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Best of Dan Igo
Brothers Robert and Michael Mizrachi entered the Main Event on a white-hot roll. Robert reached three final tables while Michael won his first WSOP bracelet and reached two other final tables.
And their dominant play has continued in the Main Event. Michael "the Grinder" Mizrachi was third in chips after Day 1A, and Robert was in the top five in chips throughout Day 2A.
The two Florida natives started off the World Series with a bang. Both made the final table at the $50,000 Poker Player's Championship, which boasted the toughest field of the WSOP. Michael defeated his brother and 114 of the world's top players to win $1.5 million.
"One of the best feelings in poker is to win a bracelet," he said. "To win it in the 50k (along with) winning the Chip Reese trophy and winning a lot of money is a great feeling."
His win did have a brief bittersweet moment, as it was Michael who knocked out his older brother in fifth place.
"It was pretty cool (to play with Robert) but it wasn't cool when I busted him," he said with a laugh.
Poker is a family affair for the Mizrachis, with Michael's twin brother Eric also playing professionally. Robert was the first to get into the game and was also the first to win a WSOP bracelet. He won a $10,000 World Championship Pot Limit Omaha event in 2007 and has over $3 million in career earnings.
Michael is the most well-known of the three, with $8.5 million career earnings. In addition to his recent WSOP bracelet, he is the owner of two World Poker Tour titles.
The fact that Michael won that first gold bracelet after having a tough World Series the previous year made the win even more special. Michael credited his family for helping him get back into peak form.
"Everyone was very supportive of me, especially my family when I needed time," he said. "Being with my family for five months and taking a break and not traveling I think helped my game a lot. I'm more focused and I thought I would have a good World Series.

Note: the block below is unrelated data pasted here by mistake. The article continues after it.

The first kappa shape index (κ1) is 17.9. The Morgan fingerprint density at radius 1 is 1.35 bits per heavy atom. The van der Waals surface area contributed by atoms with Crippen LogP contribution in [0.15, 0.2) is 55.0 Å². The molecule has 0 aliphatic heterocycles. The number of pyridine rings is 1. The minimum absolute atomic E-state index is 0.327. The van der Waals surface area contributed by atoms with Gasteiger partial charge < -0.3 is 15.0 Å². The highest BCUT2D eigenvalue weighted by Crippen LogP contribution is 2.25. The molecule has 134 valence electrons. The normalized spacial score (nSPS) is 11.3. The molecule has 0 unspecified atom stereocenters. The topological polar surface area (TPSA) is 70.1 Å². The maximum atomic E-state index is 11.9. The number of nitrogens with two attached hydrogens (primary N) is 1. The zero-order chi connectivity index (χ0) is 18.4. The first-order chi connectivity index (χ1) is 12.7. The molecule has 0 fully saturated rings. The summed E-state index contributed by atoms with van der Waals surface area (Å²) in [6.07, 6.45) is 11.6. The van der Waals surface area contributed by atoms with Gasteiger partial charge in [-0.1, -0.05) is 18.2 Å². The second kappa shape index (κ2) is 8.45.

"I've been playing a lot of cash games, playing online, playing private games. Just taking my time and cutting down the traveling to wait for the World Series because last year I had a bad World Series. This year I thought I'd have a great one."
Robert and Michael were in different rooms Friday. But they kept in touch by calling each other during breaks. That's why Michael knew before the third level that his brother was one of the biggest stacks.
Robert started the day in the Amazon Room with 89,400 chips, and by the dinner break had nearly tripled to 240,000.
Michael began the day in the Pavilion with over 142,000 chips, but was down to almost 50,000 during the afternoon. He crawled back up to 67,000 before the dinner break.
"I haven't been playing my best but I've been picking it up," Michael said. "I've started to study everybody at the table and I pretty much know how everybody plays. But then you got new guys coming in."
Eventually, Michael became one of those new guys as he got moved into the Amazon Room late in the day and sat down one table over from his brother.
Although Robert was busy during the final level at his own table, he left his seat more than a few times to see Michael play a hand.
"Yeah, he was all-in a lot so I made sure to watch," he said.
Robert had a rough couple of pots as play concluded and the gap in chips between the top players closed.
"I played great for the first nine hours and 40 minutes and then the last 20 minutes like s---," he said after bagging his chips.
Robert finished the day with 204,000 in chips. Michael actually passed his older brother by finishing the day with 217,000. Both will continue play on Monday.
Despite a roller-coaster day, Michael Mizrachi is content with his position after two days.
"I'm happy where I'm at," he said. "I feel like I have a great shot and there's a lot of play left. I like our chances. And Rob's doing well so that's good, too."